A young dentist’s guide to financial planning – Richard LishmanFeatured Products Promotional Features
Posted by: The Probe 12th September 2018
When it comes to financial planning the earlier you can start the better, because if left too late it might not be possible to achieve everything that you had set out to do. It can also be more stressful leaving financial arrangements to the last minute, particularly as you never know what’s around the corner.
To get started, the first thing you’ll need to do is establish what your short- and long-term financial goals are. The clearer you are about what you want to achieve, the more likely you are to succeed in meeting your objectives. After that, you can begin formulating a financial strategy. The plan should be relatively flexible to accommodate for any potential changes (your priorities are likely to develop over time, after all), and unforeseen events such as illness and so on.
An experienced Independent Financial Adviser (IFA) is the best person to help you with this, as they will be able to create an adaptable financial plan that’s both tailored to your needs and relevant to evolving market conditions. They can also help you to understand the financial implications of certain events such as becoming a self-employed associate, buying a house, buying or selling a practice and making a will, as well as provide advice on relevant taxations.
There is a variety of investment and savings vehicles open to you; with the help of an IFA, you can assess which ones would benefit you the most, meet your goals and provide the most return with the lowest amount of risk. Each type has its advantages and disadvantages, so it’s worth weighing up your options before making a commitment, and where possible, it is advisable to diversify your assets as it helps to ensure that your portfolio is more protected should one asset suddenly start to underperform.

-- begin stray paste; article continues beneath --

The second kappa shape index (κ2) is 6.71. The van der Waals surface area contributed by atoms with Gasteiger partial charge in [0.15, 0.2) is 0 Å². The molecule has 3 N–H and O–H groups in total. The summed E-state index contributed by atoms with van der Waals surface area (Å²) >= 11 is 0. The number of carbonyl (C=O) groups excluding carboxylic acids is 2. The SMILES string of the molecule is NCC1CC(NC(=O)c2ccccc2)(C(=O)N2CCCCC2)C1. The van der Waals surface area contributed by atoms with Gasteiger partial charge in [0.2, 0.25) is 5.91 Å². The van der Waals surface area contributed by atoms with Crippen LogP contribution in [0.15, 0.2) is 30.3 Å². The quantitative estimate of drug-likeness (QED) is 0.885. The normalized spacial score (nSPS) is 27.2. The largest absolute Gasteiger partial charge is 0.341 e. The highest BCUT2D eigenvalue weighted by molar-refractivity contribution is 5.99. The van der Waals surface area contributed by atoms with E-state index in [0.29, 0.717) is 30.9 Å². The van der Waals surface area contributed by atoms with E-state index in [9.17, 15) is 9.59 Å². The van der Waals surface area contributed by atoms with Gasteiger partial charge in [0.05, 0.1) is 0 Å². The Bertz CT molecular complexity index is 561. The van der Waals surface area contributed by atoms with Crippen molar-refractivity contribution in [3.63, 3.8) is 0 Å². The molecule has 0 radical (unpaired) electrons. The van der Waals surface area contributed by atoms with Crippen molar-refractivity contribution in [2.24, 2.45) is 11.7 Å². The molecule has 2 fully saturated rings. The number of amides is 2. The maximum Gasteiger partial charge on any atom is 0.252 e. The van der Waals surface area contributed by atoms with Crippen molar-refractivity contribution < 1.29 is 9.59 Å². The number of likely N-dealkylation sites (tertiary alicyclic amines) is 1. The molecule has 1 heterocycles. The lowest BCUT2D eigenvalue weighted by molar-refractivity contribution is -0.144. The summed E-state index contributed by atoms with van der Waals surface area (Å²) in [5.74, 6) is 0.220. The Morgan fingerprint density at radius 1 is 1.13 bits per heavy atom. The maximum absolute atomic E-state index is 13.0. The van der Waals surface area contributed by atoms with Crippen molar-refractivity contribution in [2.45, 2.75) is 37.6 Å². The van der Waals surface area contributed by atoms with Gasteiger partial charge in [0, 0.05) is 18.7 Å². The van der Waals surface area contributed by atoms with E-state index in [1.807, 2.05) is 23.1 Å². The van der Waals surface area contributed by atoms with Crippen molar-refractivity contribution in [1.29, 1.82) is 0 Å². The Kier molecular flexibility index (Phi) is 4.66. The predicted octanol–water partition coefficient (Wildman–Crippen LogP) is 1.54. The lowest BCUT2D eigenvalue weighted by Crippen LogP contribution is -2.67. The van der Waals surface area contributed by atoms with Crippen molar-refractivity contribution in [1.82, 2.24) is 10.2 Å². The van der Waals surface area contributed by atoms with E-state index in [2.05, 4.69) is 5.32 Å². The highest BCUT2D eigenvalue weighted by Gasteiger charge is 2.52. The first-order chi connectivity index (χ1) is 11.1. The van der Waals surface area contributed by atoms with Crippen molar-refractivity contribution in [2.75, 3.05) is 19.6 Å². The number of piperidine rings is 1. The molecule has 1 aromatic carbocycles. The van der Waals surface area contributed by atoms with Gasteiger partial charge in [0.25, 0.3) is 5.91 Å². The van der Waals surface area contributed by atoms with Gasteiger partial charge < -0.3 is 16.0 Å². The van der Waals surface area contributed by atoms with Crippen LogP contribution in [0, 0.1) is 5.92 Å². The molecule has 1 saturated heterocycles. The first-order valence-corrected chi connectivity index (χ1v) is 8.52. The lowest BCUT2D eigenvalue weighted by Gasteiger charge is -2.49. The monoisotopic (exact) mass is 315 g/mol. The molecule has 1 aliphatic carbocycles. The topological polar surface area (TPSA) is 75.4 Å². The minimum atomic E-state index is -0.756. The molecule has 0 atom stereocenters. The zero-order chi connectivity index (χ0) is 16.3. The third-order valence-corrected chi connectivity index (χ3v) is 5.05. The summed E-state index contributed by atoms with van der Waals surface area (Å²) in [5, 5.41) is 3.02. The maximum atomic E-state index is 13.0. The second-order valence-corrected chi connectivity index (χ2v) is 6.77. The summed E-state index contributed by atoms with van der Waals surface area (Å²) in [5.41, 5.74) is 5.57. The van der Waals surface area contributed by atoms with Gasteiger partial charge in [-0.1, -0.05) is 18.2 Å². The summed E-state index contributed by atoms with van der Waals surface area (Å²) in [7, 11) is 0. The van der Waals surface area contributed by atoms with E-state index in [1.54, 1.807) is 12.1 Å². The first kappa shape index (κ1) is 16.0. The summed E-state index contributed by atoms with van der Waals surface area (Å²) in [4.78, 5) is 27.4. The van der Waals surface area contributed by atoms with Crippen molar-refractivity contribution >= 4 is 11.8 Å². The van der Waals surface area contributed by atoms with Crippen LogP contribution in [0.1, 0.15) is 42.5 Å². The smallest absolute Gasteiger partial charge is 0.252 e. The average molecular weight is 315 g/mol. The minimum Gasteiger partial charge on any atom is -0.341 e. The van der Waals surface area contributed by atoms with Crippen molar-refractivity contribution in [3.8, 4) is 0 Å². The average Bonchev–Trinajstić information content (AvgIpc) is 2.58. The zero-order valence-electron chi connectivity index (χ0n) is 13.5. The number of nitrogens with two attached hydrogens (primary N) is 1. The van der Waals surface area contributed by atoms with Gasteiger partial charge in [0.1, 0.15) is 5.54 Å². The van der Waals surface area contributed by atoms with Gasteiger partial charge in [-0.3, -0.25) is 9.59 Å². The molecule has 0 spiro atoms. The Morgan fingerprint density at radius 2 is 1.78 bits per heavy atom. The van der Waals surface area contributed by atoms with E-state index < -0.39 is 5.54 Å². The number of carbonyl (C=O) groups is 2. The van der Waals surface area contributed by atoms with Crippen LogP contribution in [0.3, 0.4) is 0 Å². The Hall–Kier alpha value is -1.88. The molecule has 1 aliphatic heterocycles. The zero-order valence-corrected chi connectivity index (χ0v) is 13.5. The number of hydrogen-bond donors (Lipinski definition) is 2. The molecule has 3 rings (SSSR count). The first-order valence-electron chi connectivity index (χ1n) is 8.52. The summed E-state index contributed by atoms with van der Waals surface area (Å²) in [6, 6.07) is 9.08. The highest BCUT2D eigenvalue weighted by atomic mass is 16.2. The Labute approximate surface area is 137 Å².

The other thing you need to think about is retirement planning. It may seem like a long way off, but you can do yourself a lot of favours by starting early. For one thing your pension pot will be considerably bigger by the time you come to retire, but you’ll also avoid having to save larger sums of money over a shorter period of time, which can put a strain on your overall finances. Indeed, it’s a lot less stressful saving 12% of your salary, than it is 20%.
For help with your financial planning, now and into the future, contact the experienced team of IFAs at money4dentists – and remember, the sooner you get started, the better.
For more information please call 0845 345 5060 or 0754DENTIST.
Email email@example.com visit www.money4dentists.com
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